Citizens of Tech is not a show about gadgets and apps, at least not specifically. It’s not a show about networking. It’s not a constipated show about IT. Rather, it’s a show for nerds who like science, gaming, books, contrarian thinking, entertainment, space exploration, transportation, energy, complex world problems, and anything else that’s somehow technology-related. Sure, that might include gadgets, apps, IT, and so on, but we’re trying to appeal to a certain kind of mind — probably yours — and not a certain kind of industry.
More live blogging from ONUG Spring 2015 in NYC. Coverage of sessions related to open networking, SDN, use cases, customer experiences with emerging technology, etc.
My live blog from the ONUG 2015 Spring event in NYC.
When IPv6 becomes a business problem, and not a technical one, it will start seeing serious adoption in the enterprise. A lack of available IPv4 addresses and expensive aftermarket pricing might start driving North America towards broad IPv6 adoption. Finally.
Dell is all about open networking, and several whitebox vendors had their wares on display at Interop. IP Infusion has released OcNOS, an open networking operating system with a rich feature set right out of the gate. Ethernet switching continues to change. If you are Yet Another Cisco Buyer, do you care? I think you should. There are real dollars at stake. Eventually, it gets silly and/or irresponsible to spend money on Cadillacs.
If we assume economies of scale, eventually, it may become silly for a business to own lots of IT infrastructure. Why not lease it from cloud providers? They’ll be able to do it cheaper, and besides…they’re experts. I think it’s possible that businesses will eventually migrate most (if not all) of their applications to the cloud.
The connection between your office and the central office is what we call the last mile. The last mile, at least in the US, has one big problem: it’s often owned by a single organization.
My interpretation of the SD-WAN value prop can be boiled down to cost savings, simplified operations, and improved application performance over inconsistently performing WAN links. Here’s the conundrum. An engineer might instinctively recoil at this sort of value proposition.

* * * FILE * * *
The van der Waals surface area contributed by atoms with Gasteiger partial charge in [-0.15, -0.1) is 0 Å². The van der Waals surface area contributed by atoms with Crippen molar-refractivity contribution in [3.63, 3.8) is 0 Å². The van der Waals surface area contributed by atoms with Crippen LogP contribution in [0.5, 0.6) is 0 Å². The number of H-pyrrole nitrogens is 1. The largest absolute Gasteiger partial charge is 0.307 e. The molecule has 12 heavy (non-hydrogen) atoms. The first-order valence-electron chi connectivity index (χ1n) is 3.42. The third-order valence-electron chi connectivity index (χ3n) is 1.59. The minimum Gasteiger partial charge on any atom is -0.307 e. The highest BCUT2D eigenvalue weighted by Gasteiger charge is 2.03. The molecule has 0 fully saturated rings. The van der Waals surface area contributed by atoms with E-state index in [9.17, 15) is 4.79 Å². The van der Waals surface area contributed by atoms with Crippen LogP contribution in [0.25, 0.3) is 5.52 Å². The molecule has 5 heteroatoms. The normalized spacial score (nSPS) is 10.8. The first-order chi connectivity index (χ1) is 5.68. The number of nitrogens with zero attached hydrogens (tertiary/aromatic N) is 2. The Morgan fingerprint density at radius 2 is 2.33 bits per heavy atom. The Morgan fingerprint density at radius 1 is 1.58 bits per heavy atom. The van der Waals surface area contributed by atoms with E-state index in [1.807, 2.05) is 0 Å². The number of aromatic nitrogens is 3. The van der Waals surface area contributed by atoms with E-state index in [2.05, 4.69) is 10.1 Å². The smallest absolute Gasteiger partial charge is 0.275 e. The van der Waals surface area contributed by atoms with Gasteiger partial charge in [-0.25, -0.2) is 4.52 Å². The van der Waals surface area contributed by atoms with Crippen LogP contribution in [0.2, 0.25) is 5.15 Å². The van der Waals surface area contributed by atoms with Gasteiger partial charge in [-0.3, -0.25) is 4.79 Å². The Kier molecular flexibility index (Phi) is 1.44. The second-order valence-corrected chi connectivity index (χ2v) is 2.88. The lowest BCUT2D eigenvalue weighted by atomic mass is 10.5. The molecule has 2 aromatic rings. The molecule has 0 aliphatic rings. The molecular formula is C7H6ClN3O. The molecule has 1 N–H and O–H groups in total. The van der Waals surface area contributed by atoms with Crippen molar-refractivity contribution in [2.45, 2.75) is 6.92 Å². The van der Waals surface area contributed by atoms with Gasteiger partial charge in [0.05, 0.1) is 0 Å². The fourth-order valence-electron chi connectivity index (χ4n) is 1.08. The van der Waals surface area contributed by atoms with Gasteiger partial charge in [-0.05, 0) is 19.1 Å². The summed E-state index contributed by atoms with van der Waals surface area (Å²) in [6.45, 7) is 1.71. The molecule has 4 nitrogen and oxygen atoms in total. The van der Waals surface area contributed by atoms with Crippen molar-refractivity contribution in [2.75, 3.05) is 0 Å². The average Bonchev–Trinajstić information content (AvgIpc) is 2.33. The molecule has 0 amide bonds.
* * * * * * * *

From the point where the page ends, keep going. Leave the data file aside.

Juniper flexed its muscles at the Innovation Showcase held in March 2015. What did they talk about? What does it mean for their customers going forward? I perform an introductory analysis.
Should you go from the CCNA to the CCIE directly? Why or why not? Considering SDN, is going after the CCIE even a good idea? I opine.
During a bout of stress & jet lag induced insomnia, I logged onto Twitter in the wee hours to see what folks were saying. I found a number of twitpisses in my timeline. Twitpisses are arguments in which people assert that Someone On The Internet Is Wrong in 140 characters or less. After said assertion, […]
I’ve seen a list entitled “Why Talented Employees Stay” floating around Twitter. The list has been bothering me, because I don’t think it’s quite…right. The list is interesting, but I don’t believe it tells the whole story. Taken at face value, I think the list could even make it more difficult to retain certain people — not less.
Throughput Throughput is the rate at which data is traversing a link. For example, take a look at the virtual router output below. The throughput rate is 643Kbps in each direction.
CSR1KV01#show interface gi1 | include rate
30 second input rate 643000 bits/sec, 58 packets/sec
30 second output rate 643000 bits/sec, 58 packets/sec
Goodput Goodput is the rate at which useful data traverses a link. Assuming an uncongested path between endpoints, goodput and throughput will be as […]